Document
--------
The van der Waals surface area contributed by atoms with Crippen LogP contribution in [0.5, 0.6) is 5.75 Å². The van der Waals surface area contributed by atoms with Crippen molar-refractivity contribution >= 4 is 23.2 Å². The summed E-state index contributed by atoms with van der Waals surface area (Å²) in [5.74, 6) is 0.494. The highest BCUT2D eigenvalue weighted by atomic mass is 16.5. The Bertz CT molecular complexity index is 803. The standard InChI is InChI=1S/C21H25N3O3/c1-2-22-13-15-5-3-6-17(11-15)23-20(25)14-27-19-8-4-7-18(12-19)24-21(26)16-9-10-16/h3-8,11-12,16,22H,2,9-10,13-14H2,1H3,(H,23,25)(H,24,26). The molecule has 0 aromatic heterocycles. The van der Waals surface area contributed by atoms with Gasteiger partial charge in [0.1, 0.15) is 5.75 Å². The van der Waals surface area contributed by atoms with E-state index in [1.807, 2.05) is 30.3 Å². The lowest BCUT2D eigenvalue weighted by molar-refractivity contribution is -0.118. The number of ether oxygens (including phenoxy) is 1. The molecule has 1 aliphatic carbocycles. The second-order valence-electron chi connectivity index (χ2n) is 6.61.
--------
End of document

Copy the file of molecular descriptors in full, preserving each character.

The van der Waals surface area contributed by atoms with Crippen LogP contribution in [0.5, 0.6) is 5.75 Å². The van der Waals surface area contributed by atoms with Crippen molar-refractivity contribution >= 4 is 23.2 Å². The summed E-state index contributed by atoms with van der Waals surface area (Å²) in [5.74, 6) is 0.494. The highest BCUT2D eigenvalue weighted by atomic mass is 16.5. The Bertz CT molecular complexity index is 803. The standard InChI is InChI=1S/C21H25N3O3/c1-2-22-13-15-5-3-6-17(11-15)23-20(25)14-27-19-8-4-7-18(12-19)24-21(26)16-9-10-16/h3-8,11-12,16,22H,2,9-10,13-14H2,1H3,(H,23,25)(H,24,26). The molecule has 0 aromatic heterocycles. The van der Waals surface area contributed by atoms with Gasteiger partial charge in [0.1, 0.15) is 5.75 Å². The van der Waals surface area contributed by atoms with E-state index in [1.807, 2.05) is 30.3 Å². The lowest BCUT2D eigenvalue weighted by molar-refractivity contribution is -0.118. The number of ether oxygens (including phenoxy) is 1. The molecule has 1 aliphatic carbocycles. The second-order valence-electron chi connectivity index (χ2n) is 6.61.